Israel Finkelstein, 2007
|Native name||ישראל פינקלשטיין|
|Born||1949 (age 66–67)
Petah Tikva, Israel
|Institutions||Tel Aviv University|
|Alma mater||Tel Aviv University,
University of Chicago,
|Known for||The Bible Unearthed|
|Notable awards||Dan David Prize|
Israel Finkelstein (Hebrew: ישראל פינקלשטיין, born 1949) is an Israeli archaeologist and academic. He is the Jacob M. Alkow Professor of the Archaeology of Israel in the Bronze Age and Iron Ages at Tel Aviv University and is also the co-director of excavations at Megiddo in northern Israel. He served as Director of the Sonia and Marco Nadler Institute of Archaeology at Tel Aviv University from 1996–2002. In 2005 he received the Dan David Prize.
Israel Finkelstein was born in Petah Tikva. He completed his studies at Tel Aviv University and wrote his Ph.D. thesis on the excavations at Izbet Sartah, an early Iron site, for which he served as field director.
Finkelstein specializes in Middle Eastern archaeology of the ancient history of the Land of Israel. He is critical of scholars who read the results of their excavations as confirming the biblical narratives of conquest. He has described 10th century BCE Jerusalem, the period associated with the biblical kings David and Solomon, as a "small hill town, with a modest palace and royal shrine."
Though rejecting the ultra-minimalist position that places the composition of the Bible in the Persian or Greek period, i.e., after the return from the Babylonian exile, he argues that much of the Bible was written from the seventh through the 5th century BCE. Notwithstanding his dismissal of the literal approach to Biblical history, Finkelstein believes that "New archaeological discoveries should not erode one's sense of tradition and identity".
Finkelstein is a proponent of the "low chronology," an archaeological reconstruction that attempts to solve problems in the traditional Levantine chronology by "lowering the date of 11th-century BCE assemblages to the early-to-mid-10th century, and 10th century BCE assemblages to the early 9th century, with the late Iron I/early Iron IIA transition fixed in the late 10th century BCE".
With Yuval Goren and Nadav Na'aman, Finkelstein has coordinated the mineralogical and chemical analysis of the Amarna tablets. He also co-authored, with Neil Asher Silberman, The Bible Unearthed: Archaeology's New Vision of Ancient Israel and the Origin of Its Sacred Texts.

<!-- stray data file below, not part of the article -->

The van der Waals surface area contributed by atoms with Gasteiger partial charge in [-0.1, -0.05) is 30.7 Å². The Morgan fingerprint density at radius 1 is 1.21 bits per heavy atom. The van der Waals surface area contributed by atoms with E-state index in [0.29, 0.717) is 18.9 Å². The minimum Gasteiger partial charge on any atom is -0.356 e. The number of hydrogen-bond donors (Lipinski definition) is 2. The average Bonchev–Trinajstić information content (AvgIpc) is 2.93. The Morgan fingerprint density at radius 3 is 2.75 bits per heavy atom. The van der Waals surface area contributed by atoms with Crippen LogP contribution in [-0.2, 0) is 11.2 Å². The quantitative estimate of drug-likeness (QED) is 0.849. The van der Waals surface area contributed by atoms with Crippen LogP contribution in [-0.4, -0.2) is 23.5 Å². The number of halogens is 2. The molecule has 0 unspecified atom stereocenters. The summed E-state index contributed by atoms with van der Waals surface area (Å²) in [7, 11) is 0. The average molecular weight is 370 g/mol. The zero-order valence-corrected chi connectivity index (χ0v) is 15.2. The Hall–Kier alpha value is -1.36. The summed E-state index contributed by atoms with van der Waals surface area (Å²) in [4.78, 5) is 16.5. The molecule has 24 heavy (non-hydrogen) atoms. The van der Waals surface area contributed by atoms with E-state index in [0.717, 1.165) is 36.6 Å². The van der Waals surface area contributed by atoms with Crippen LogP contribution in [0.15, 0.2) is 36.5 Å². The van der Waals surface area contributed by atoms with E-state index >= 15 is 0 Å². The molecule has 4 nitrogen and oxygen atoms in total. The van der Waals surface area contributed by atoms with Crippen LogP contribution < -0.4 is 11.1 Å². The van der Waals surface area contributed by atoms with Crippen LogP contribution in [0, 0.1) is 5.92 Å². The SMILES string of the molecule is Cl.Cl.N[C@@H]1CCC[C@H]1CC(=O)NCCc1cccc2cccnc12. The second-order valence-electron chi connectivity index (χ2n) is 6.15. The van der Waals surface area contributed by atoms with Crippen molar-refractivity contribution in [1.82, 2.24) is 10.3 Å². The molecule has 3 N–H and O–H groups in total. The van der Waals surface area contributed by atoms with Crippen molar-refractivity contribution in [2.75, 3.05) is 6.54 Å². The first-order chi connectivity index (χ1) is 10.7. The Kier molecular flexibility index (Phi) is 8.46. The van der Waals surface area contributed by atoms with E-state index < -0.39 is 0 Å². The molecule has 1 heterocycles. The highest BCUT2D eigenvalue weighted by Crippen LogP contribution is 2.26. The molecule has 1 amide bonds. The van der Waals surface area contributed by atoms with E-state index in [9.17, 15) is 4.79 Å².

- The Archaeology of the Israelite Settlement, Jerusalem: Israel Exploration Society, 1988.
- The Archaeology of the United Monarchy: An Alternative View, Levant 28 (1996).[dead link]
- The Bible Unearthed: Archaeology's New Vision of Ancient Israel and the Origin of Its Sacred Texts, 2001, The Free Press, New York City, ISBN 0-684-86912-8. (with Neil Asher Silberman)
- David and Solomon: In Search of the Bible's Sacred Kings and the Roots of the Western Tradition, 2006, ISBN 0-7432-4362-5. (with Neil Asher Silberman)
- The Quest for the Historical Israel: Debating Archeology and the History of Early Israel, 2007, Society of Biblical Literature, Atlanta, ISBN 978-1-58983-277-0.
- Rossner, Rena (January 26, 2006). "The once and future city". The Jerusalem Post. Retrieved November 15, 2009.
A 2005 recipient of the prestigious Dan David Prize, awarded for outstanding scientific, technological, cultural or social achievements, Finkelstein contends ...
- Tel Aviv University. "Digging Biblical History At 'The End Of The World'." ScienceDaily 2007-11-21. retrieved 2007-11-30.
- Miller, Laura King David was a nebbish Salon. 2001-02-07 retrieved 2007-11-30
- Archaeological Debate about a Proposed "Low Chronology" for Iron I-IIA 
-  Robert Draper, "Kings of Controversy," National Geographic, December 2010.
- Israel Finkelstein, "A Short Summary: Bible and Archeology," in Israel Finkelstein, Amihai Mazar, Brian B. Schmidt The Quest for the Historical Israel: Debating Archeology and the History of Early Israel , Society of Biblical Literature, Atlanta, 2007 pp.183–188 p.183
- Finkelstein, Israel A Low Chronology Update: Archaeology, History and Bible